Historical Markers
Indiantown Gap Military Reservation Historical Marker
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Indiantown Gap Military Reservation

Hershey/Gettysburg/Dutch Country Region


Marker Location:
SR 4019, 1.3 miles N of U.S. 22 approaching Fort Indiantown Gap, Harper Tavern

Dedication Date:
March 1, 1947

Behind the Marker

Aerial view of the Pennsylvania National Guard Military Reservation, showing Lake Conewago on the right, Mount Gretna, PA.
Aerial view of the Pennsylvania National Guard Military Reservation, showing...
For more than fifty years, the Pennsylvania National Guard (PNG) had trained at thevideo State Military Reservation at Mount Gretna, a quaint little town that also hosted the Pennsylvania Chautauqua in Lebanon County. But by the 1920s, the PNG had outgrown Mount Gretna's 2,800-acre facility. Major technological advances in weaponry, including long-range artillery, aircraft, and motorized armored vehicles, had changed the nature and geographical range of modern warfare. And there were also growing concerns for the safety of the residents of the densely populated area immediately surrounding the post. So in 1929 the Pennsylvania State Legislature appointed a Military Reservation Commission, which soon concluded that the PNG needed more spacious accommodations for proper training in modern warfare.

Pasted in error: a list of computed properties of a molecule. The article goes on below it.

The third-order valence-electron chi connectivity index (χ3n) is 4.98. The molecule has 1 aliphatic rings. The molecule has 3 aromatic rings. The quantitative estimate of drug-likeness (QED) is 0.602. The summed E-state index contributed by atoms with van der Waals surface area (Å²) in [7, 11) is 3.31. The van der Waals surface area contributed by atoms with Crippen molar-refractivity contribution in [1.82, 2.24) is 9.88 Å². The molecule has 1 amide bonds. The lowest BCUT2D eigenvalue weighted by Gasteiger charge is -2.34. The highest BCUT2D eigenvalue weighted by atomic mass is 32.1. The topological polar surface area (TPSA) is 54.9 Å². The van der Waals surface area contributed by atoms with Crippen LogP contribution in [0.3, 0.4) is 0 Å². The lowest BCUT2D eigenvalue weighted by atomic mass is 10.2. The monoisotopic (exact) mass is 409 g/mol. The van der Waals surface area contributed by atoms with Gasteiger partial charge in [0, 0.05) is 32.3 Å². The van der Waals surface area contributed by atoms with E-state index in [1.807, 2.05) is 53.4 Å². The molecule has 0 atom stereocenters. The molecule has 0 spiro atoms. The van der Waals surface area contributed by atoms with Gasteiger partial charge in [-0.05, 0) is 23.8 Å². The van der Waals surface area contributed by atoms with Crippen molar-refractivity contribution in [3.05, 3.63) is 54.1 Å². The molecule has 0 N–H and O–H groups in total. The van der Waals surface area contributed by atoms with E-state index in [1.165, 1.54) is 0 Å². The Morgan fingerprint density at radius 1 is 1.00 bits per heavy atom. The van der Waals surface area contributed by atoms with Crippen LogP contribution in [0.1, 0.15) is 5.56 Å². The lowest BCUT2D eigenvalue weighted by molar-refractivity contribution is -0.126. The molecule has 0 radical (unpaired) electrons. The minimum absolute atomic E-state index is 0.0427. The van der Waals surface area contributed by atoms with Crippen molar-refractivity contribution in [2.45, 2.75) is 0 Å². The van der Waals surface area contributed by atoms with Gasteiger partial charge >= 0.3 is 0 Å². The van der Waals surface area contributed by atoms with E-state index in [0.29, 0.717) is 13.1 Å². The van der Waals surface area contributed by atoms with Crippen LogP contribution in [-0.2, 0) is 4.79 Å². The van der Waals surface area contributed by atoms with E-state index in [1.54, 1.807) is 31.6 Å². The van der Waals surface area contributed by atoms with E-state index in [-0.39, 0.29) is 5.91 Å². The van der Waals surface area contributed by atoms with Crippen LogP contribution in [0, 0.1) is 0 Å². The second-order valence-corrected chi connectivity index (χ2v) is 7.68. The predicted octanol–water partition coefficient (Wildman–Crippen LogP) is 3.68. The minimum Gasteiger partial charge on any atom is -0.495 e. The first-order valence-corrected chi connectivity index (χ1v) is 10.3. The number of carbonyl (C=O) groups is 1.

In 1931, it identified a suitable site in northern Lebanon and Dauphin Counties that would meet the training requirements of an entire army division "for the next hundred years." Named after an Indian village formerly located at a gap in Blue Mountain, the new Indiantown Gap Military Reservation would offer safe and secure space for artillery firing and maneuvers, an ample water supply, and a capable transportation network.

In 1932, the state began to purchase what eventually totaled more than 18,000 acres for Indiantown Gap Military Reservation (IGMR). That summer, the 28th Division's 55th Artillery Brigade first used the reservation as a training facility. In 1934, the state began to erect new buildings through federally funded work relief programs. Soon, the Guard's new home included thirty-three buildings, a fifteen-square-mile artillery range, a fifteen-acre lake for amphibious training, and a grass landing field for small aircraft.